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6.2.15 Other Optimization Tips - MySQL

While optimization is possible with limited knowledge of your system or application, the more you know about your system, the better your optimization will be. This article, the first of two parts, covers some of the different points you will need to know for optimizing MySQL. It is excerpted from chapter six of the book MySQL Administrator's Guide, by MySQL AB (Sams, 2004; ISBN: 0672326345)

TABLE OF CONTENTS:
  1. MySQL Optimization, part 1
  2. 6.1.4 The MySQL Benchmark Suite
  3. 6.2.1 EXPLAIN Syntax (Get Information About a SELECT)
  4. 6.2.2 Estimating Query Performance
  5. 6.2.6 How MySQL Optimizes IS NULL
  6. 6.2.9 How MySQL Optimizes ORDER BY
  7. 6.2.12 Speed of INSERT Queries
  8. 6.2.15 Other Optimization Tips
By: Sams Publishing
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April 13, 2005

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This section lists a number of miscellaneous tips for improving query processing speed:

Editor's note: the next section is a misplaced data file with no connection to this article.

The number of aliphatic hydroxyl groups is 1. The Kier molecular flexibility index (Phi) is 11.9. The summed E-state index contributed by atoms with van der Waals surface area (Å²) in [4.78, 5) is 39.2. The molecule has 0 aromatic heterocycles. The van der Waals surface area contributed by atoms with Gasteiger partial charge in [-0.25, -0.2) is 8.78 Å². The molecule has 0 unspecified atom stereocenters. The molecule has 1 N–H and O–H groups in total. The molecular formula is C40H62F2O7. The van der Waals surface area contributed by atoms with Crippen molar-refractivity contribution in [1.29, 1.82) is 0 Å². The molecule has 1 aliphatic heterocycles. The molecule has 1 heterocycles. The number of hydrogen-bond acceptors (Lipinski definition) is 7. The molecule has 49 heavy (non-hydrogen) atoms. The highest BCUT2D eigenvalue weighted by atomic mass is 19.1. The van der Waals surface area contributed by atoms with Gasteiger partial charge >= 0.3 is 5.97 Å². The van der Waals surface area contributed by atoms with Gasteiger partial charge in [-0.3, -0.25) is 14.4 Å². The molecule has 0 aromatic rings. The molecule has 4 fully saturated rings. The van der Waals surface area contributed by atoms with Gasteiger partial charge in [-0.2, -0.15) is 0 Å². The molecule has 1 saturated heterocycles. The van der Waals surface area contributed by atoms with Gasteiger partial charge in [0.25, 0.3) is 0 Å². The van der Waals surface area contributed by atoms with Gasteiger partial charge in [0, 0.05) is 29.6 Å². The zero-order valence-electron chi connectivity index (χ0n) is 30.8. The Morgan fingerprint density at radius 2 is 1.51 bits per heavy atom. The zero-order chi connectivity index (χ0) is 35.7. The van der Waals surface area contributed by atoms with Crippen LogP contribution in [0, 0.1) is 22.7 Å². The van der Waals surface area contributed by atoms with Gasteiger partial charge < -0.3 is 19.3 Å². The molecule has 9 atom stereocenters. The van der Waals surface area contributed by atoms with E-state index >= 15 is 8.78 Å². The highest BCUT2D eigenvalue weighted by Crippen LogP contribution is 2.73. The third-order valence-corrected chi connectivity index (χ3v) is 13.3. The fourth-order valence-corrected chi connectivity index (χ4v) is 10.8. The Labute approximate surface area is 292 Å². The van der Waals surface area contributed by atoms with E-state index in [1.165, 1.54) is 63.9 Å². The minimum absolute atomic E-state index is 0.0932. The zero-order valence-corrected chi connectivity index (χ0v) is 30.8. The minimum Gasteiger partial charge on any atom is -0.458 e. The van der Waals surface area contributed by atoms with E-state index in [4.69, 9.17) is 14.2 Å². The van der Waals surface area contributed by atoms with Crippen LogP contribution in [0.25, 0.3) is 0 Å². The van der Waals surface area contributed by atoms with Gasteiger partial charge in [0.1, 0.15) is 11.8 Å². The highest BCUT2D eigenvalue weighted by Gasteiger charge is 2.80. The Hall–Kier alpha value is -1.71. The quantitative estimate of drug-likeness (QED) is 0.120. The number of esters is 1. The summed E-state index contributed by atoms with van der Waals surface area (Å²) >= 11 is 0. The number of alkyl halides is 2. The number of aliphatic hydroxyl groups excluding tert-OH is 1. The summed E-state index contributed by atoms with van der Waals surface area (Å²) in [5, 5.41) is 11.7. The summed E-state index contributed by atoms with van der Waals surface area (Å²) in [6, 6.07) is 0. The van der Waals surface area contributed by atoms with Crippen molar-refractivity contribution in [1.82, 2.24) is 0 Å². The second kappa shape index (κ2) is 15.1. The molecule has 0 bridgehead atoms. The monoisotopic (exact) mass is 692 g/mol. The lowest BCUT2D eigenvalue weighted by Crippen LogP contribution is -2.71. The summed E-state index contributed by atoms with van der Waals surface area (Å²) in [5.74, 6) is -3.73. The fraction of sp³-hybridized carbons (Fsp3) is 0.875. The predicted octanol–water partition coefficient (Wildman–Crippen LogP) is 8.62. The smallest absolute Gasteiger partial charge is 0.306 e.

• Use persistent connections to the database to avoid connection overhead. If you can't use persistent connections and you are initiating many new connections to the database, you may want to change the value of the thread_cache_size variable. See Section 6.5.2, "Tuning Server Parameters."

  • Always check whether all your queries really use the indexes you have created in the tables. In MySQL, you can do this with the EXPLAIN statement. See Section 6.2.1, "EXPLAIN Syntax (Get Information About a SELECT)."

  • Try to avoid complex SELECT queries on MyISAM tables that are updated frequently, to avoid problems with table locking that occur due to contention between readers and writers.

  • With MyISAM tables that have no deleted rows, you can insert rows at the end at the same time that another query is reading from the table. If this is important for you, you should consider using the table in ways that avoid deleting rows. Another possibility is to run OPTIMIZE TABLE after you have deleted a lot of rows.

  • Use ALTER TABLE ... ORDER BY expr1, expr2, ... if you mostly retrieve rows in expr1, expr2, ... order. By using this option after extensive changes to the table, you may be able to get higher performance.

  • In some cases, it may make sense to introduce a column that is "hashed" based on information from other columns. If this column is short and reasonably unique, it may be much faster than a big index on many columns. In MySQL, it's very easy to use this extra column: